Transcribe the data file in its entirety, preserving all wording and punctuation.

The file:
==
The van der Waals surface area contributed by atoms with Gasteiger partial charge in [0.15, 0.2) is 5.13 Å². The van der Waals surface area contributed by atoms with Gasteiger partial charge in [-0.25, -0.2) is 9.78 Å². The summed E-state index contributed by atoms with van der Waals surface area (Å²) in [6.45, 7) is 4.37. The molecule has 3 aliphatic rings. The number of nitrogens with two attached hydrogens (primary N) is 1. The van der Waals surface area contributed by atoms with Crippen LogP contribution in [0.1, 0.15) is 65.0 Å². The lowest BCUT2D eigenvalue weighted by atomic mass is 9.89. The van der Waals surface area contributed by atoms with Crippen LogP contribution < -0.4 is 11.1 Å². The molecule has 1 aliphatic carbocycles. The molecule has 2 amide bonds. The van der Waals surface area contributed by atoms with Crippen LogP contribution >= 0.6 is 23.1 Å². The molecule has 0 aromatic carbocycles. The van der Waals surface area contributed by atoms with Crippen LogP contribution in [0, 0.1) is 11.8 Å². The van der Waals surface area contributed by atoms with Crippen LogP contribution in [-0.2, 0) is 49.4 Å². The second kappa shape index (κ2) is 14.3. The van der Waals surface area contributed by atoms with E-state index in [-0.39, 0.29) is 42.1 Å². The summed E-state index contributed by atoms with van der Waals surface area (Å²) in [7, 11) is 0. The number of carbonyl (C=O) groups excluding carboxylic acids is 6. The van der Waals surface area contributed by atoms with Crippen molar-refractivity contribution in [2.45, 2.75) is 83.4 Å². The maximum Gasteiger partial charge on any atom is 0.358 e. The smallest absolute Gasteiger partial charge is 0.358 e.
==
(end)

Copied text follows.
The van der Waals surface area contributed by atoms with Gasteiger partial charge in [0.15, 0.2) is 5.13 Å². The van der Waals surface area contributed by atoms with Gasteiger partial charge in [-0.25, -0.2) is 9.78 Å². The summed E-state index contributed by atoms with van der Waals surface area (Å²) in [6.45, 7) is 4.37. The molecule has 3 aliphatic rings. The number of nitrogens with two attached hydrogens (primary N) is 1. The van der Waals surface area contributed by atoms with Crippen LogP contribution in [0.1, 0.15) is 65.0 Å². The lowest BCUT2D eigenvalue weighted by atomic mass is 9.89. The van der Waals surface area contributed by atoms with Crippen LogP contribution < -0.4 is 11.1 Å². The molecule has 1 aliphatic carbocycles. The molecule has 2 amide bonds. The van der Waals surface area contributed by atoms with Crippen LogP contribution >= 0.6 is 23.1 Å². The molecule has 0 aromatic carbocycles. The van der Waals surface area contributed by atoms with Crippen LogP contribution in [0, 0.1) is 11.8 Å². The van der Waals surface area contributed by atoms with Crippen LogP contribution in [-0.2, 0) is 49.4 Å². The second kappa shape index (κ2) is 14.3. The van der Waals surface area contributed by atoms with E-state index in [-0.39, 0.29) is 42.1 Å². The summed E-state index contributed by atoms with van der Waals surface area (Å²) in [7, 11) is 0. The number of carbonyl (C=O) groups excluding carboxylic acids is 6. The van der Waals surface area contributed by atoms with Crippen molar-refractivity contribution in [2.45, 2.75) is 83.4 Å². The maximum Gasteiger partial charge on any atom is 0.358 e. The smallest absolute Gasteiger partial charge is 0.358 e.